Our Research Objectives
- To develop and execute collaborative, interdisciplinary, clinically related research that will improve clinical care and outcomes of patients with vascular anomalies.
- To develop consensus and evidence-based standards to aid in protocol development.
- To develop and support funding opportunities for treatment protocols.
- To expand CaNVAS research to include prospective translational trials related to new drug development for patients with vascular anomalies.
CaNVAS members are leading clinical trials and research projects nationwide. Highights include:
- COVID-19 Registry - Working collaboratively with the vascular anomalies community worldwide, researchers hope to quickly characterize the impact of COVID-19 on patients with vascular anomalies and understand the impact of risk factors such as genotype, prior vascular anomaly complications, or vascular anomaly disease-related medications, on health outcomes.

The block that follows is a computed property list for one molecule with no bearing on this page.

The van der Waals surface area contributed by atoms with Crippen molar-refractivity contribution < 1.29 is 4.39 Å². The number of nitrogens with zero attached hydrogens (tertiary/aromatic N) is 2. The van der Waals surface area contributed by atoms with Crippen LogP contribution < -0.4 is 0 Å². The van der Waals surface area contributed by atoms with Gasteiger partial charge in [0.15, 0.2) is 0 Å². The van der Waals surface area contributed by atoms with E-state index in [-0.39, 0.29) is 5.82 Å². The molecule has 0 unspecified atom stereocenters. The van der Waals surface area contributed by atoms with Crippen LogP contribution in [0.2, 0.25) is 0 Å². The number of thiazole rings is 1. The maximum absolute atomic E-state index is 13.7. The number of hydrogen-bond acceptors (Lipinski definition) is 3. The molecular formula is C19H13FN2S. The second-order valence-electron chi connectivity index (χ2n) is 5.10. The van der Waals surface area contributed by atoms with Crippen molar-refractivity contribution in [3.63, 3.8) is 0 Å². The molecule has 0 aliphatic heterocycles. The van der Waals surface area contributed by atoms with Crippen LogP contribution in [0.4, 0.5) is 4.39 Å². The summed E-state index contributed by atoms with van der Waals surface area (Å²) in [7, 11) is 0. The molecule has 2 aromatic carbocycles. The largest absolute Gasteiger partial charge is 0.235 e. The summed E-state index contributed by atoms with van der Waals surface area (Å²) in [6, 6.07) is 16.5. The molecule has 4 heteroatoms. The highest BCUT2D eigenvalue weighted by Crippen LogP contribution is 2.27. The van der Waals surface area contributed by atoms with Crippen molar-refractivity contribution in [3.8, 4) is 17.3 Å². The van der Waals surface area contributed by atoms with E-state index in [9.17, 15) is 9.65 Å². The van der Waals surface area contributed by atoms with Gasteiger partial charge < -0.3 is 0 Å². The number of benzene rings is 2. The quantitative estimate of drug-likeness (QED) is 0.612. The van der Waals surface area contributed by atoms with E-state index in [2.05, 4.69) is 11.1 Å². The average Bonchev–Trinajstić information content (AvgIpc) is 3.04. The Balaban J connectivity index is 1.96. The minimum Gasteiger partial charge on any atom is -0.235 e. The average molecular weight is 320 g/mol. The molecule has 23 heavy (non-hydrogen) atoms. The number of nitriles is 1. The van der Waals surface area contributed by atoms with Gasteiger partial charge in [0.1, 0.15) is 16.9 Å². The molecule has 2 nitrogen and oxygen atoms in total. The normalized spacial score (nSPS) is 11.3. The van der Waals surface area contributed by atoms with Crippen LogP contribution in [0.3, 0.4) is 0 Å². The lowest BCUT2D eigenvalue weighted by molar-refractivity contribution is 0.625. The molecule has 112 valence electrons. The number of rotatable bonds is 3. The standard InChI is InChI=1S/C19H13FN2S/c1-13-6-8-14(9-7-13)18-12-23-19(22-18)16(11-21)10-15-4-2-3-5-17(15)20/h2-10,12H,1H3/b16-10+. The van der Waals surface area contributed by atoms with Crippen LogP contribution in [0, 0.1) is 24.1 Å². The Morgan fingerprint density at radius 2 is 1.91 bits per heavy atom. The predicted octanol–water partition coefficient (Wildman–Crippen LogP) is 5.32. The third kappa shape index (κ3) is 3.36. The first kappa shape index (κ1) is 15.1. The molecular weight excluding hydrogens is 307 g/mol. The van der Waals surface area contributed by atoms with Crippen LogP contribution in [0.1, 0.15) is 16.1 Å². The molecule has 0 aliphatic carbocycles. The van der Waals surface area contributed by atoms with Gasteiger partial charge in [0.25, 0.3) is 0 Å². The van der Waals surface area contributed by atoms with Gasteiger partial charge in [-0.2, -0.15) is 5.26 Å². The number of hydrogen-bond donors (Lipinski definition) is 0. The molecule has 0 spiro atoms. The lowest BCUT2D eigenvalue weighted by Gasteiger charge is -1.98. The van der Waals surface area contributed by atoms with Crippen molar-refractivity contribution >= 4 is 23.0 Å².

- Team LULABI - Complex lymphatic anomalies (CLA) with bony involvement consist of spectrum of complex vascular anomalies characterized by osteolysis due to intraosseous proliferation of angiomatous structures and lymphatic malformations, resulting in progressive resorption and destruction of bone. A steering committee was assembled to develop the first multidisciplinary, prospective study documenting the natural history and outcome of children with CLAs with bone involvement. Combining the expertise and resources of subspecialists throughout North America, we propose to collect clinical, laboratory, radiographic, and quality of life data on these patients undergoing supportive care and standard-of-care interventional therapies.
- Anticoagulation Effects on Quality of Life in Patients with Slow-Flow Vascular Malformations - Patients with certain vascular malformations can undergo clotting, bleeding, nerve pain, and decreased quality of life. Therefore, we want to explore how blood thinners (as part of their standard of care) can affect a patient's quality of life. We will monitor patients for up to 12 weeks and evaluate their quality of life through the PedQL validated survey. By doing this study, we hope to learn more about how and which patients could benefit from the treatment of blood thinners for their vascular malformation.